It can be embarrassing starting off and seeing all these beasts of human beings doing incredible things in the gym around you. I know it was for me. But I’ve seen many people keep up with it and not only did they change physically, but mentally as well. They’re happier, more confident in themselves, and they have a lot more energy.

The people I know who don’t exercise are typically low energy, negative and unhappy. Their energy is stagnant and doesn’t get circulated very well and it leads to all kinds of problems. They’re usually the type to be on a screen all day or to get into internet battles, telling everyone that they suck without turning to look at themselves. I’ll see it all too often, someone on the internet talking crap to an athlete or someone working to be better, even shaming their bodies and then I’ll look at their profile and see an unhealthy, out of shape man or woman who obviously isn’t happy with themselves and is taking it out on other people. Its sad and pathetic.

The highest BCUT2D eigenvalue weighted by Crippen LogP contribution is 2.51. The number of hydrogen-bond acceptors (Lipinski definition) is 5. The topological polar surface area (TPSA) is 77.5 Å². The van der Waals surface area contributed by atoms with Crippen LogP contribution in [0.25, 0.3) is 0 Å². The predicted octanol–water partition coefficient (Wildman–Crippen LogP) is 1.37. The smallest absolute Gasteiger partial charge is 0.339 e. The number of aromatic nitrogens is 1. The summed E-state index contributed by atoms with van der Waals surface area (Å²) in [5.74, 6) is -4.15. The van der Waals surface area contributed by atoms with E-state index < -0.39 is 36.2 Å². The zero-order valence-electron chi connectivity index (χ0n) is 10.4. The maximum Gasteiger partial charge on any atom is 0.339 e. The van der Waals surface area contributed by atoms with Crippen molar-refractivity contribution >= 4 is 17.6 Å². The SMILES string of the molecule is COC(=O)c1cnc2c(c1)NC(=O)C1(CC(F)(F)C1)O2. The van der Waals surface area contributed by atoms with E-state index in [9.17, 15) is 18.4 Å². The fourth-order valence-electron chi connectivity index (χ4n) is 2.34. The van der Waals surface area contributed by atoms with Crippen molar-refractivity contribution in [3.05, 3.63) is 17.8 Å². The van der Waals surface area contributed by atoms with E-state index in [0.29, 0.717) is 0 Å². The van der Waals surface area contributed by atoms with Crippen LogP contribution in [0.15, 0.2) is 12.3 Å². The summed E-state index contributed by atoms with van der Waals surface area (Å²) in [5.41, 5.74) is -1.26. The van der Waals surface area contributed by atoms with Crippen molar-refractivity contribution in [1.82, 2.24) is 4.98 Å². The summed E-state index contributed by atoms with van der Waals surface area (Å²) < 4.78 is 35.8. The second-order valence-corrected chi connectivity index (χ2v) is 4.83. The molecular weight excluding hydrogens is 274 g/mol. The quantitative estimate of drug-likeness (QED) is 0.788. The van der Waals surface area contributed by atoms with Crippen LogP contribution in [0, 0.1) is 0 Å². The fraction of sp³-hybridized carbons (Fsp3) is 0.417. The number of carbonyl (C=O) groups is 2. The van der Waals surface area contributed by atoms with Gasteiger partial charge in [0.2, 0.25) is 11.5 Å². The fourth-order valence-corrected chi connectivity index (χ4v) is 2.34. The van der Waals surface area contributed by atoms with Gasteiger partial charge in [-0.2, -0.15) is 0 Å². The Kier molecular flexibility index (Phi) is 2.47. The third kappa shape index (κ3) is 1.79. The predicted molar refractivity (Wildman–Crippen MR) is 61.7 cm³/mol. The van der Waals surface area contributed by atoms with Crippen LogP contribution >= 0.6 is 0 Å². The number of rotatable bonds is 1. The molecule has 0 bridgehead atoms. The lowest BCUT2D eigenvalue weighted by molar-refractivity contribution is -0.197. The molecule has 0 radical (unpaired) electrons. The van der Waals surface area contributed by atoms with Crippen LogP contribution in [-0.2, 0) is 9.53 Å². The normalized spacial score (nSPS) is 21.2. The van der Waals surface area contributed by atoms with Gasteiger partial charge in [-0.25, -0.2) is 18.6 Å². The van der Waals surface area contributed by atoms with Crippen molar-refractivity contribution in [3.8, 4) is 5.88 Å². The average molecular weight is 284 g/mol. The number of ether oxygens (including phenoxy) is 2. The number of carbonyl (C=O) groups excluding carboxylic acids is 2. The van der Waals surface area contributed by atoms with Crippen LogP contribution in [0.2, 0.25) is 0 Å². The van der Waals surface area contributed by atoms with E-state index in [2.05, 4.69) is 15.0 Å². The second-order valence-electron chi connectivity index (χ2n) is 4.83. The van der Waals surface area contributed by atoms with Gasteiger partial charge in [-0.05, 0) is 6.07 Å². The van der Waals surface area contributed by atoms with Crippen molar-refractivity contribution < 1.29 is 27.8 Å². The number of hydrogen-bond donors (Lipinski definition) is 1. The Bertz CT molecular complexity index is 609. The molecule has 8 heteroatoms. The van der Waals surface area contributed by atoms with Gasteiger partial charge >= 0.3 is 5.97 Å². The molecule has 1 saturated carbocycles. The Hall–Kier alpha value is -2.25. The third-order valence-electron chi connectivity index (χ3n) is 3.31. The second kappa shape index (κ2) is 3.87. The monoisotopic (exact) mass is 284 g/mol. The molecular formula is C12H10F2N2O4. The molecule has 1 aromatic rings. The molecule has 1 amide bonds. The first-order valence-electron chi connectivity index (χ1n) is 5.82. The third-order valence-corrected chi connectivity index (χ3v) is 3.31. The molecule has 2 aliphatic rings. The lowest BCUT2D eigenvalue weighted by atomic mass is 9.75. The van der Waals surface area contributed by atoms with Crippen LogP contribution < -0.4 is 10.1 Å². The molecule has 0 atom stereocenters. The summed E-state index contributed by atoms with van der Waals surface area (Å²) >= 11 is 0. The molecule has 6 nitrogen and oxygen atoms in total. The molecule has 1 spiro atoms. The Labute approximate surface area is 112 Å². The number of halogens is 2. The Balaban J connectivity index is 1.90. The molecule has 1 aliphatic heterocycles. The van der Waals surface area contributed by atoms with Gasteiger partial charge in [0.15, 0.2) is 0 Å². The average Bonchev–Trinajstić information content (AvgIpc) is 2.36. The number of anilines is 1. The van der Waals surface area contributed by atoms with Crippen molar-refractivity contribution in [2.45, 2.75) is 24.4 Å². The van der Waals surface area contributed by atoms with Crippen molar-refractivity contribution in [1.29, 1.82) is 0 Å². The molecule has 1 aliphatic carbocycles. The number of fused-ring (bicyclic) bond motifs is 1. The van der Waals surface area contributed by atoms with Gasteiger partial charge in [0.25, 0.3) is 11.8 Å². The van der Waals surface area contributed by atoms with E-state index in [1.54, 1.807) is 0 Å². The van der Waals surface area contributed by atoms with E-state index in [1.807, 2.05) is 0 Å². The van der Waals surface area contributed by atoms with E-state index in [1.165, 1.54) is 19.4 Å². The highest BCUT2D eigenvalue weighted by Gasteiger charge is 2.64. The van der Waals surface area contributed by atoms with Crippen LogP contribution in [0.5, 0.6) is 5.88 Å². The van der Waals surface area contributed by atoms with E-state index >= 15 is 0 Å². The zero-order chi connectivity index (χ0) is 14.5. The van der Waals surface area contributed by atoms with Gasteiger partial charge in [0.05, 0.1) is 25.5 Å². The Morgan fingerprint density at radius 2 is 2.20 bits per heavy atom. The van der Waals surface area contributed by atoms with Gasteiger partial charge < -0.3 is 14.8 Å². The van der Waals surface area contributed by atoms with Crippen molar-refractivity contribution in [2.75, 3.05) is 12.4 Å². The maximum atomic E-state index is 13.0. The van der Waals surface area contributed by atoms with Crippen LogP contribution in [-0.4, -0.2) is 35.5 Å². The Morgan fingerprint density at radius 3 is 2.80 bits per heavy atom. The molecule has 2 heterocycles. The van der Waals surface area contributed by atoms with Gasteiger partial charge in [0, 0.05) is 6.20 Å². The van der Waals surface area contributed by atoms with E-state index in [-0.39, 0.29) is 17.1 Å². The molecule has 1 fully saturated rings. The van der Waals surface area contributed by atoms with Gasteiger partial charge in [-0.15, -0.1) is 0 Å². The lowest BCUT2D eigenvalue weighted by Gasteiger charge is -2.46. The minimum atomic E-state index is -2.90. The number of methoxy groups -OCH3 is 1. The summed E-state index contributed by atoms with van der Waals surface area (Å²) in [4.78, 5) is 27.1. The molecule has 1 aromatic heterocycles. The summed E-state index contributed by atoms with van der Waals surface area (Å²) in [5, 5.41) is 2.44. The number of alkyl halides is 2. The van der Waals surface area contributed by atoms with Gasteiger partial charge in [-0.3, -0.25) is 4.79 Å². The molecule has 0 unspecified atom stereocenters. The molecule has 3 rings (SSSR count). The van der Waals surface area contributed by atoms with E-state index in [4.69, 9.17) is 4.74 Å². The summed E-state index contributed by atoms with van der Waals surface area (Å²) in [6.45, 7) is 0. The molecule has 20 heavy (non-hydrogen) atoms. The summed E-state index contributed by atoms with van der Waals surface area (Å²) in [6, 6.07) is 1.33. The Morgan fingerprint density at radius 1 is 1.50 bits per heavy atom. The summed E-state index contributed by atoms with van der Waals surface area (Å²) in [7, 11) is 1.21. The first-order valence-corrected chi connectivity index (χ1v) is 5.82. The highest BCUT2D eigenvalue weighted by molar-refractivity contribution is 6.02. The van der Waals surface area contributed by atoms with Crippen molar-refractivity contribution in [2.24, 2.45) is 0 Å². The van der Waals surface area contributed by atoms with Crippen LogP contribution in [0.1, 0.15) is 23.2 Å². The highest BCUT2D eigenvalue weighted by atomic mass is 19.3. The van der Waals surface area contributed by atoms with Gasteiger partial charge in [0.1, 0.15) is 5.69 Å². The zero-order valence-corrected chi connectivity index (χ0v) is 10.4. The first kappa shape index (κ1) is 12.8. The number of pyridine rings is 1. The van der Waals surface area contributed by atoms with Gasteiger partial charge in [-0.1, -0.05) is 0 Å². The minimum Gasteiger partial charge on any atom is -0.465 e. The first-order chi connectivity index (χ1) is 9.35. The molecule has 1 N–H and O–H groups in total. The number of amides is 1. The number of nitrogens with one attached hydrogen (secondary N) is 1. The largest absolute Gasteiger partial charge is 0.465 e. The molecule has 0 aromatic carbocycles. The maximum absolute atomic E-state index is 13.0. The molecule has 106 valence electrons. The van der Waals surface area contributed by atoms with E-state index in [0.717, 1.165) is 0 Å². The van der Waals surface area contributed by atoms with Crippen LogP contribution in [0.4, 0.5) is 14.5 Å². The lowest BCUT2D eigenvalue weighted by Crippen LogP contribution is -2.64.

Build your energy up, and work that bad energy out. Finding a way to improve your mood and your life in general can be a simple as exercising. You don’t have to be a fitness model. Start wherever you are and focus on improvement and you’ll start to see improvement in all areas of your life.

There’s a difference in energy between those who exercise and those who don’t. Maybe you’ve noticed it too, and if you haven’t then observe the people around you and see what you find. Notice not only the physical differences, but the mental and emotional ones as well. The difference is real and its up to you to decide which side you want to be on.